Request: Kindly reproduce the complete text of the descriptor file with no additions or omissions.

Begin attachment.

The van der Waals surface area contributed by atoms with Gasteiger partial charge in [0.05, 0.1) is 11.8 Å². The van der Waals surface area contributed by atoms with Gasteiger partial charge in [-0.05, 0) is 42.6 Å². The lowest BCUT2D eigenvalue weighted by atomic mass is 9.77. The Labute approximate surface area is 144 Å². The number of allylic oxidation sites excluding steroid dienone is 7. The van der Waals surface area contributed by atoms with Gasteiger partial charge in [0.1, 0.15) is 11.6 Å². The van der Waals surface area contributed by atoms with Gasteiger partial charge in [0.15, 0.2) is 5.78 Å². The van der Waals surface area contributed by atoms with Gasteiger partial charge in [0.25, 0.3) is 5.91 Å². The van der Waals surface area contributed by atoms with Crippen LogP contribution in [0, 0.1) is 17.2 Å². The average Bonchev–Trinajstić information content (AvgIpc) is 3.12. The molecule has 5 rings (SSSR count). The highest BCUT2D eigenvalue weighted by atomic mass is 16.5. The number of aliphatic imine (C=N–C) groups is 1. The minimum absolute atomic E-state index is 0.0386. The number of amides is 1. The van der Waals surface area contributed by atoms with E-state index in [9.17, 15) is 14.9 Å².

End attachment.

The van der Waals surface area contributed by atoms with Gasteiger partial charge in [0.05, 0.1) is 11.8 Å². The van der Waals surface area contributed by atoms with Gasteiger partial charge in [-0.05, 0) is 42.6 Å². The lowest BCUT2D eigenvalue weighted by atomic mass is 9.77. The Labute approximate surface area is 144 Å². The number of allylic oxidation sites excluding steroid dienone is 7. The van der Waals surface area contributed by atoms with Gasteiger partial charge in [0.1, 0.15) is 11.6 Å². The van der Waals surface area contributed by atoms with Gasteiger partial charge in [0.15, 0.2) is 5.78 Å². The van der Waals surface area contributed by atoms with Gasteiger partial charge in [0.25, 0.3) is 5.91 Å². The van der Waals surface area contributed by atoms with Crippen LogP contribution in [0, 0.1) is 17.2 Å². The average Bonchev–Trinajstić information content (AvgIpc) is 3.12. The molecule has 5 rings (SSSR count). The highest BCUT2D eigenvalue weighted by atomic mass is 16.5. The number of aliphatic imine (C=N–C) groups is 1. The minimum absolute atomic E-state index is 0.0386. The number of amides is 1. The van der Waals surface area contributed by atoms with E-state index in [9.17, 15) is 14.9 Å².